JRL HOME - RSS - FB - Tw - Support

Old Cabinet in Flux: A Look at Its Members
Anatoly Medetsky - Moscow Times - themoscowtimes.com - 4.9.12 - JRL 2012-65

The outgoing Cabinet has steered the country through one of its worst economic crises and droughts.

It can credit itself with preventing worse consequences of the economic woes by bailing out banks and major companies with windfall tax revenues from oil and gas.

"The expectation was that Russia would suffer especially greatly. I remember negative pessimistic assessments," said John Willerton, an associate professor of political science in the school of government and public policy at the University of Arizona. "But pensions are in place, wages are in place and the economy didn't dip as much as it could."

Prime Minister Vladimir Putin is scheduled to deliver his last annual Cabinet performance report in the State Duma on Wednesday.

The Cabinet will resign on Putin's inauguration as president May 7.

President Dmitry Medvedev, who is expected to become the next prime minister, will then name his Cabinet.

When Putin took the office of prime minister four years ago, Medvedev endorsed his Cabinet on May 12.

Though there have been numerous media reports about which ministers will lose their jobs, where they might go and who is likely to take their place, with four weeks remaining before the Cabinet steps down, it has only recently lost some of the key players that held their posts for more than a decade.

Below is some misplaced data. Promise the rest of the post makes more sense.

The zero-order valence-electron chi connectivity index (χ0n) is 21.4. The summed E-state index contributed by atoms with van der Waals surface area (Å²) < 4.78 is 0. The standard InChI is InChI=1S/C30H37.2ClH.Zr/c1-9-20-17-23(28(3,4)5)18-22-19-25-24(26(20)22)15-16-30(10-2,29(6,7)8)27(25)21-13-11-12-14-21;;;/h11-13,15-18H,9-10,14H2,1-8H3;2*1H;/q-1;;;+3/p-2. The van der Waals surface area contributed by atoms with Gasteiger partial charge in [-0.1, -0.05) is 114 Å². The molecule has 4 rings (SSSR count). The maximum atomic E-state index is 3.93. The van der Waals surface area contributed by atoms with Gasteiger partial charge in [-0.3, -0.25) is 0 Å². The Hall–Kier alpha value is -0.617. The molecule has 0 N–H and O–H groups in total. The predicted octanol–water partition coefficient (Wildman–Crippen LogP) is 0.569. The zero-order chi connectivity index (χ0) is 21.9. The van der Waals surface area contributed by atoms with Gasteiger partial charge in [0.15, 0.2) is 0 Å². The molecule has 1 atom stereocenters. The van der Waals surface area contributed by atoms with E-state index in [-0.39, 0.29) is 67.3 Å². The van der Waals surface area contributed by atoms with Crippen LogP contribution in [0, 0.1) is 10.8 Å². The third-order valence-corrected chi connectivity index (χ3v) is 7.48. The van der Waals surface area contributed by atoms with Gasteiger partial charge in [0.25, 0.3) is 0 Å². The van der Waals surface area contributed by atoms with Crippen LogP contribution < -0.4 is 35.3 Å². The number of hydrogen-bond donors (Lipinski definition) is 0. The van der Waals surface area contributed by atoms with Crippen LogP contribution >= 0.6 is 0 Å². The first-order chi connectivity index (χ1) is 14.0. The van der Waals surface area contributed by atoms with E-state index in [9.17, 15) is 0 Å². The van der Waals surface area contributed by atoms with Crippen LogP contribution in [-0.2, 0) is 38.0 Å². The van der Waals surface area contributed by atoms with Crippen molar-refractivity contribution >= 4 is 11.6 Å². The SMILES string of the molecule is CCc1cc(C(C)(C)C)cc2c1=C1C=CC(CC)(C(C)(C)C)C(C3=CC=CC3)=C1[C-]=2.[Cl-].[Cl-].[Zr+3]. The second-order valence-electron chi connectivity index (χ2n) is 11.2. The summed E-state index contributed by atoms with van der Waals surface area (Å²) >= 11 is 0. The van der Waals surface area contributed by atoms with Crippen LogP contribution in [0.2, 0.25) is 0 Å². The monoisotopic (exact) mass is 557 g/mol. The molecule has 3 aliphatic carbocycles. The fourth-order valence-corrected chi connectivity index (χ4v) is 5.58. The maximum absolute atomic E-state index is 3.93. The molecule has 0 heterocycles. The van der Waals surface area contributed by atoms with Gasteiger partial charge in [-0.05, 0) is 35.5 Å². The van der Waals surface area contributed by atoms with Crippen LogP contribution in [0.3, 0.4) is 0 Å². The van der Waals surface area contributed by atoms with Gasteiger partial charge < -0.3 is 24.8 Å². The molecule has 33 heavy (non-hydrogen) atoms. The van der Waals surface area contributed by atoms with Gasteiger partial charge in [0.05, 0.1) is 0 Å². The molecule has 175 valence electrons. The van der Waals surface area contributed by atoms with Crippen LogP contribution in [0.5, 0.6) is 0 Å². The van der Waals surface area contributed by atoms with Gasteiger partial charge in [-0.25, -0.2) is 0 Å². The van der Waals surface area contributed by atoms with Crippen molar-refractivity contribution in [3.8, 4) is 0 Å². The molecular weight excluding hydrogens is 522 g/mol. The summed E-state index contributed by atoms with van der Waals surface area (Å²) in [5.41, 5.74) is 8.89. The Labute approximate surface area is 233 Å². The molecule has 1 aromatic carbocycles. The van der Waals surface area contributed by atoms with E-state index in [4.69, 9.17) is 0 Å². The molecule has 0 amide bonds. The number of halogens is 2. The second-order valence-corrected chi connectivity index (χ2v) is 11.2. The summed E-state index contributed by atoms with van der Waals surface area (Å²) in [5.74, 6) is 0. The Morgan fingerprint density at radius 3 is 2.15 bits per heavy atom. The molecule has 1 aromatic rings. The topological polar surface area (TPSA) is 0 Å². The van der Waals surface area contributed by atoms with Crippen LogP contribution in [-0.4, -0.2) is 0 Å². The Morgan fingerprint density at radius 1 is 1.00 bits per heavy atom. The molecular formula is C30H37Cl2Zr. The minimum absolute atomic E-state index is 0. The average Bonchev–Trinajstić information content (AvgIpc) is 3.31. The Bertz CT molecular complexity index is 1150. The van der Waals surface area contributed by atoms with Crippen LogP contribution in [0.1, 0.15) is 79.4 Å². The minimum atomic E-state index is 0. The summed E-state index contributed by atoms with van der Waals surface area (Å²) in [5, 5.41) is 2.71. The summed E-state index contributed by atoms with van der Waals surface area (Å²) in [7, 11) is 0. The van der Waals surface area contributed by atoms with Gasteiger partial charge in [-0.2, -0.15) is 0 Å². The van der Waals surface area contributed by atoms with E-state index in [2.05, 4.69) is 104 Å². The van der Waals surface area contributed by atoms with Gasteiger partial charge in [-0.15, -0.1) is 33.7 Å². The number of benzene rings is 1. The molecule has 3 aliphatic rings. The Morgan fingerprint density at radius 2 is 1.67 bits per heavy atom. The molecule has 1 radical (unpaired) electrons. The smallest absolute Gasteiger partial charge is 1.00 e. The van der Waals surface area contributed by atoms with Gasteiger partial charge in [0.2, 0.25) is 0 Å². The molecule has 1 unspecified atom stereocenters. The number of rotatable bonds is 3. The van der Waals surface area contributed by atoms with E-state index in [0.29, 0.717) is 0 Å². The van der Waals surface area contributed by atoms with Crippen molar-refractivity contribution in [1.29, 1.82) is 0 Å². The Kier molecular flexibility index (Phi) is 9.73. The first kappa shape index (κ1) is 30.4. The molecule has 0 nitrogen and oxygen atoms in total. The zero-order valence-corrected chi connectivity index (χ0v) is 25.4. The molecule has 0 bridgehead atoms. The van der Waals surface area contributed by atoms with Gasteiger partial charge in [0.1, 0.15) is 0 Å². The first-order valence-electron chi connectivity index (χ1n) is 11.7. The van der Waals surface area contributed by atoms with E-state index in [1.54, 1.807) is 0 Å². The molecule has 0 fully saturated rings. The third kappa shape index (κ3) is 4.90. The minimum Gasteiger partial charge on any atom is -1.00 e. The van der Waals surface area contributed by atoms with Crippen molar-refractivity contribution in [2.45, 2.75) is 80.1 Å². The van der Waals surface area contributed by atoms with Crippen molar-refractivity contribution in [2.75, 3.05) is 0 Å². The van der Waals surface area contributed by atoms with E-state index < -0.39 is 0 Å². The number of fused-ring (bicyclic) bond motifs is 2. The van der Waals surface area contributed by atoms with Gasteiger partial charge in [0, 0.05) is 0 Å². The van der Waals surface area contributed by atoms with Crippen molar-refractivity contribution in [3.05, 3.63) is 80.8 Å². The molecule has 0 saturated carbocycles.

"There has been a tremendous amount of continuity," Willerton said.

Former Emergency Situations Minister Sergei Shoigu was confirmed as the Moscow region's next governor last week. Former Industry and Trade Minister Viktor Khristenko moved to a senior position in the economic union of Russia and the two former Soviet neighbors of Kazakhstan and Belarus in February.

Former Deputy Prime Minister Sergei Ivanov moved to the role of Kremlin chief of staff in December. Former Finance Minister Alexei Kudrin got the ax in September over his public criticism of Medvedev's orders to increase defense spending.

The reshuffle is also breaking family ties within the Cabinet: Khristenko is the husband of Health and Economic Development Minister Tatyana Golikova.

Were Viktor Zubkov to leave, another nepotistic relationship would end. Zubkov is the father-in-law of Defense Minister Anatoly Serdyukov.

Outgoing Cabinet Scorecard

Viktor Zubkov, 70, first deputy prime minister since May 2008, responsible for the agriculture, fisheries and timber industries and customs duties.

Background: He worked under Vladimir Putin in St. Petersburg in the early 1990s and later helped him secure a new dacha after his original one burned down in 1995. Zubkov's son-in-law is Defense Minister Anatoly Serdyukov. Zubkov has been repeatedly reported to be on the way out, but there are no hints of a replacement.

High points:

*He supported and likely engineered the embargo on grain exports that helped the government maintain affordable domestic prices after the heat wave of the summer of 2010.
*Although Dmitry Medvedev's administration called the bill "legally questionable," Zubkov sponsored a retail trade bill in 2009 that supported suppliers over retail chains in reining in access fees.

Low point:

*He has been in regular conflict with the Agriculture Ministry, stating publicly in March 2011 that "The Agriculture Ministry works poorly!"